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Rheumatoid arthritis can cause disability years before diagnosis

Friday 24th May 2019
A study has found that rheumatoid arthritis patients are often affected by functional disabilities up to two years before a diagnosis.
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Rheumatoid arthritis can have a significant impact on patients’ quality of life, causing physical disabilities that require physiotherapy or ongoing care. However, a new study has found that sufferers may be feeling the effects of the disease for years before being diagnosed with it.

Researchers from the Mayo Clinic found that rheumatoid arthritis sufferers deal with functional disabilities for up to two years before receiving their diagnosis. These include trouble eating, walking and getting dressed, making day-to-day life much more difficult.

Dr Elena Myasoedova, primary author of the study, said: “This is a new finding and a finding that is quite intriguing. It may reflect an accumulation of symptoms between the time of first onset and the time required for providers to actually diagnose patients.”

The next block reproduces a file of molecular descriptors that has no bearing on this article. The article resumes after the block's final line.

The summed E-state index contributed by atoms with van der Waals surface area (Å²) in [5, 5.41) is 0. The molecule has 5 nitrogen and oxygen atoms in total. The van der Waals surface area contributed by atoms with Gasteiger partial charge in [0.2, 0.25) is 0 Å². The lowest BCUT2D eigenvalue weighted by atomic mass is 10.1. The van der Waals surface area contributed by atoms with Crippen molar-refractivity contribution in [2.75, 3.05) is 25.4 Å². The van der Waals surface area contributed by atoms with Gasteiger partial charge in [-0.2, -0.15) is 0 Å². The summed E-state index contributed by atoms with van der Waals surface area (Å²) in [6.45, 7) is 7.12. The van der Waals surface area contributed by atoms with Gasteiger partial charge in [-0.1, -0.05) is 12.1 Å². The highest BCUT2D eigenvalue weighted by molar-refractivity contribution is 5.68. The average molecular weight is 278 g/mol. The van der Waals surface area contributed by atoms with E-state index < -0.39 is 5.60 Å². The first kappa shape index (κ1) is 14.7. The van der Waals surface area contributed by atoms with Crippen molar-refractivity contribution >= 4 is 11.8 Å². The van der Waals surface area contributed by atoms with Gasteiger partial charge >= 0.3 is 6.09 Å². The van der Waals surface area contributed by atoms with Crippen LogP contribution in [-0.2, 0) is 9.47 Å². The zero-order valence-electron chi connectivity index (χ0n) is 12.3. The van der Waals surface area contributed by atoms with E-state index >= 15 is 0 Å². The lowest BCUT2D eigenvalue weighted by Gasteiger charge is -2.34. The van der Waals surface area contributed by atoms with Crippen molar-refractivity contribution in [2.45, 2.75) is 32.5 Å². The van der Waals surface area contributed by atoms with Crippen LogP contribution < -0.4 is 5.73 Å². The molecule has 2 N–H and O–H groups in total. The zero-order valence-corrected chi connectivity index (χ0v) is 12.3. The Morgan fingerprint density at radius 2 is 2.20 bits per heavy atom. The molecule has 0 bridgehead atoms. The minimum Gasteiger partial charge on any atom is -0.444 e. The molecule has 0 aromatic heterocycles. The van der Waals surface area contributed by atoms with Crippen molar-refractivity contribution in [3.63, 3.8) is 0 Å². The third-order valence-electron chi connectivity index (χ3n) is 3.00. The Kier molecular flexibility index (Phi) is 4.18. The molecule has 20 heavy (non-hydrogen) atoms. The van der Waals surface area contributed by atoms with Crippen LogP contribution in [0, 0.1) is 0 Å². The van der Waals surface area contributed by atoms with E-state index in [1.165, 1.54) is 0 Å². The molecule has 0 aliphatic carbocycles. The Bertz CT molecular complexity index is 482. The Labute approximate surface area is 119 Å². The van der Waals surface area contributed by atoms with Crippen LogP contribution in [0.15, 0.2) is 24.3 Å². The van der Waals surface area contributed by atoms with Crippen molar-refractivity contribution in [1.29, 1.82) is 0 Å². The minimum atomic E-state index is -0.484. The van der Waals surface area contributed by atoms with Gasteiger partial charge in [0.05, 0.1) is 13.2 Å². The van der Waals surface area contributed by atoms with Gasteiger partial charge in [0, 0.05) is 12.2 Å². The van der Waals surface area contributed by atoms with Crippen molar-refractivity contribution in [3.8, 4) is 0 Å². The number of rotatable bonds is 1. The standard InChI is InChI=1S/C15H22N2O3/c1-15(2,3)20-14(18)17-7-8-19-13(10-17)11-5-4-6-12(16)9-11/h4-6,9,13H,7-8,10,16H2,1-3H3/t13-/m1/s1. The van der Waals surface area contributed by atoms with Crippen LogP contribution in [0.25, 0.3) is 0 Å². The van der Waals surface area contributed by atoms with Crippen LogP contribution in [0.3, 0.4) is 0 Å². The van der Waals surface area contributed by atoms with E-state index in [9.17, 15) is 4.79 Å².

The study looked at questionnaires from 586 patients with rheumatoid arthritis and 531 people without the disease. Researchers found that functional disabilities were more than twice as likely in those suffering from rheumatoid arthritis, and were at least 15 per cent more common across most age groups.

Furthermore, these disabilities often continued for patients even after they had been diagnosed and treated for rheumatoid arthritis. Dr Myasoedova suggested this could be because of consistent mental and physical pain and high expectations for treatment that don’t deliver, but it could also be due to use of glucocorticoids and antidepressants.

One reason for the prevalence of disability before diagnosis could be a lack of knowledge of the symptoms of rheumatoid arthritis. The expected symptom for any kind of arthritis is joint pain or swelling, but when it comes to rheumatoid arthritis, 40 per cent of patients don’t experience this.

Fatigue, fever and loss of appetite are all common symptoms that might not be recognised as signs of rheumatoid arthritis. By understanding this, patients might be able to point their doctors in the right direction. Dr Myasoedova said: “Alerting your health care provider to difficulties in daily living can assure that patients receive the help they need.”

Written by Matthew Horton

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